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Refugee Week
Near Neighbours
West Midlands

Supporting Refugee Week 2020

“I imagine a future where people are united and living together in peace regardless of their faith, ethnicity, race and diversity.“

Shaz Akhtar 2 Black Country Near Neighbours Coordinator

Blog by Shaz Akhtar - TCT’s Black Country Near Neighbours Coordinator

This week is World Refugee week (14 - 21st June 2020).

The theme this year is ‘Imagine’.

Imagine something you can’t currently see:

I imagine a future where people are united and living together in peace, regardless of their faith, ethnicity, race and diversity.

There are some simple acts you can do to participate in Refugee week this year.

1. Imagine

2. Watch a film

3. Read a book about Exile

4. Tell a joke - Jokes bring us together, and remind us what we have in common.

5. Take a tour (virtual)

6. Thank your climate justice hero

7. Share a song

8. Join the refugee week movement on www.refugeeweek.org.uk

What is it like to be a refugee?

I was able to talk recently to sister Espoir Njae. She wanted to share her experience living as a refugee in the West Midlands. She wants others to understand what it is like. Here is her story in her own words:

Why I had to move . . .

I am from Cameroon and I made the difficult decision to move because of my sexuality. In Cameroon you get punished for same sex relationships - its 5 years imprisonment and you also get a fine too. The community themselves are very sensitive about this. If you are suspected to be queer, you are arrested, beaten and burned to death and no one cares. Being queer is a taboo in the community. I made the difficult decision to leave because my partner was beaten to death because of her sexuality. I had no choice but to leave everything behind for my own safety, because I had every right to be who I am.

I came to the UK by air. I was unaware of the death of my partner at the time. I was in a strange place but had this overwhelming emotion of happiness because I knew UK was a safe country and I can be accepted for who I am and move on with my life. I went through police checks and interviews at the airport in an open office. Everything was so confusing and didn’t feel safe disclosing my sexuality at that time. I was transferred to a prison and kept there for two days and later transferred to detention centre for 8 days.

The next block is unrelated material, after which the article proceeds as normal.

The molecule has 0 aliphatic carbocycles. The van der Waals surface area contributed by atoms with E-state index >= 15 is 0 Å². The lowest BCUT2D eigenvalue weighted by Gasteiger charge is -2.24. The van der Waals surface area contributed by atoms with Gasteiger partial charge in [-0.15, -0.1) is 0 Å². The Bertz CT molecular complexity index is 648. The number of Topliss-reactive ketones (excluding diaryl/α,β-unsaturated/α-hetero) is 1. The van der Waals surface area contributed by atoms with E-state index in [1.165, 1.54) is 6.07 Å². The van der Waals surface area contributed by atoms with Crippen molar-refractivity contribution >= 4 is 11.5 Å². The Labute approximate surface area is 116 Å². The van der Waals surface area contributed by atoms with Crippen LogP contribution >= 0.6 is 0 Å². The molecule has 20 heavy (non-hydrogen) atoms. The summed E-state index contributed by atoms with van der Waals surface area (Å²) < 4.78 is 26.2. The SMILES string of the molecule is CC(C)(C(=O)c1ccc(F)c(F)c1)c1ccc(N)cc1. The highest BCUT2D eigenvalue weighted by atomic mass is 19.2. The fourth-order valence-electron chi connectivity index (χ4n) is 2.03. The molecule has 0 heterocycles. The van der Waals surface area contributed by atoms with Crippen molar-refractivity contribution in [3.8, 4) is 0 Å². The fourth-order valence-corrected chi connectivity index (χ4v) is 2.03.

I was bailed out by a friend and settled in Stoke-On-Trent. I couldn’t be open about my feelings with the fear of being kicked out. I tried to get a stay in the country but it was refused. I couldn’t work because when you are an asylum seeker you can’t.

In Cameroon, I managed a bank. I would love to be independent and be able to work here and use my skills. Currently I am still waiting for them to approve my stay and living in the West Midlands. Here I have met an amazing LGBT+ community who are supporting me. I am working with many community activists, where my voice is being heard. I continue to raise awareness of what is happening in Cameroon and the LGBT+ community here.

I do hope that I successfully get a leave to remain and I can live openly and support other LGBT+ community at large. My dream is to become the voice of LGBT+ and the community at large and one day we will be free. I want the world to recognise us as human beings and let us live in peace amongst them. I am proud for who I am and the change I will become for the LGBT+ and the community.

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Espoir Njei from Cameroon